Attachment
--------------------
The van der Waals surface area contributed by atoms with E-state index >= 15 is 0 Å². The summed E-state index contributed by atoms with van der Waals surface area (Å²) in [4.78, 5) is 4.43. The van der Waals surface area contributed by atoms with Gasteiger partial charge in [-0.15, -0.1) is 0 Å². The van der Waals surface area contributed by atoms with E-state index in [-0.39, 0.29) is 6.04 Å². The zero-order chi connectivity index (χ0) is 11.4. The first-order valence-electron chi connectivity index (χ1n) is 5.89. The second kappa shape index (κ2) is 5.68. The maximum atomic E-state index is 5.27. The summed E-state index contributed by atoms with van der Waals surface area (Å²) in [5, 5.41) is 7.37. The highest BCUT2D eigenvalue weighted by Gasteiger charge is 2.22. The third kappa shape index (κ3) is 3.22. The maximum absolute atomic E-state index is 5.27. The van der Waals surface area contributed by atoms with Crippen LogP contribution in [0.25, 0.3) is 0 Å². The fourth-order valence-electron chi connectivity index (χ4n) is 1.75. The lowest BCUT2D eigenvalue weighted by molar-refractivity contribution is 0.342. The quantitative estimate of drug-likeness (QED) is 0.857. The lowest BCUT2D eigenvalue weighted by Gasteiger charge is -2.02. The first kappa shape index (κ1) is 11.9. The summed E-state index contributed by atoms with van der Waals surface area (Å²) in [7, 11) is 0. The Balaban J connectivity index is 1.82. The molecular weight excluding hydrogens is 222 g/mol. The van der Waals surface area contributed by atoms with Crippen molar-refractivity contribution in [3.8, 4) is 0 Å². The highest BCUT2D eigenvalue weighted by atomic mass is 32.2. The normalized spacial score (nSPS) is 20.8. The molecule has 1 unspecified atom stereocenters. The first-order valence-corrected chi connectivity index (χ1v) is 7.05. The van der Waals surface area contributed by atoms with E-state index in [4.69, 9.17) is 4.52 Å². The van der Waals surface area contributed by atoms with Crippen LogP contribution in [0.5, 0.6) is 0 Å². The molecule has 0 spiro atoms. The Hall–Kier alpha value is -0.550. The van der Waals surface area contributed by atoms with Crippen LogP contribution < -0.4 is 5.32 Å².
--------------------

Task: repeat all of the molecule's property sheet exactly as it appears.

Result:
The van der Waals surface area contributed by atoms with E-state index >= 15 is 0 Å². The summed E-state index contributed by atoms with van der Waals surface area (Å²) in [4.78, 5) is 4.43. The van der Waals surface area contributed by atoms with Gasteiger partial charge in [-0.15, -0.1) is 0 Å². The van der Waals surface area contributed by atoms with E-state index in [-0.39, 0.29) is 6.04 Å². The zero-order chi connectivity index (χ0) is 11.4. The first-order valence-electron chi connectivity index (χ1n) is 5.89. The second kappa shape index (κ2) is 5.68. The maximum atomic E-state index is 5.27. The summed E-state index contributed by atoms with van der Waals surface area (Å²) in [5, 5.41) is 7.37. The highest BCUT2D eigenvalue weighted by Gasteiger charge is 2.22. The third kappa shape index (κ3) is 3.22. The maximum absolute atomic E-state index is 5.27. The van der Waals surface area contributed by atoms with Crippen LogP contribution in [0.25, 0.3) is 0 Å². The fourth-order valence-electron chi connectivity index (χ4n) is 1.75. The lowest BCUT2D eigenvalue weighted by molar-refractivity contribution is 0.342. The quantitative estimate of drug-likeness (QED) is 0.857. The lowest BCUT2D eigenvalue weighted by Gasteiger charge is -2.02. The first kappa shape index (κ1) is 11.9. The summed E-state index contributed by atoms with van der Waals surface area (Å²) in [7, 11) is 0. The Balaban J connectivity index is 1.82. The molecular weight excluding hydrogens is 222 g/mol. The van der Waals surface area contributed by atoms with Crippen molar-refractivity contribution in [3.8, 4) is 0 Å². The highest BCUT2D eigenvalue weighted by atomic mass is 32.2. The normalized spacial score (nSPS) is 20.8. The molecule has 1 unspecified atom stereocenters. The first-order valence-corrected chi connectivity index (χ1v) is 7.05. The van der Waals surface area contributed by atoms with E-state index in [4.69, 9.17) is 4.52 Å². The van der Waals surface area contributed by atoms with Crippen LogP contribution in [0.5, 0.6) is 0 Å². The molecule has 0 spiro atoms. The Hall–Kier alpha value is -0.550. The van der Waals surface area contributed by atoms with Crippen LogP contribution < -0.4 is 5.32 Å².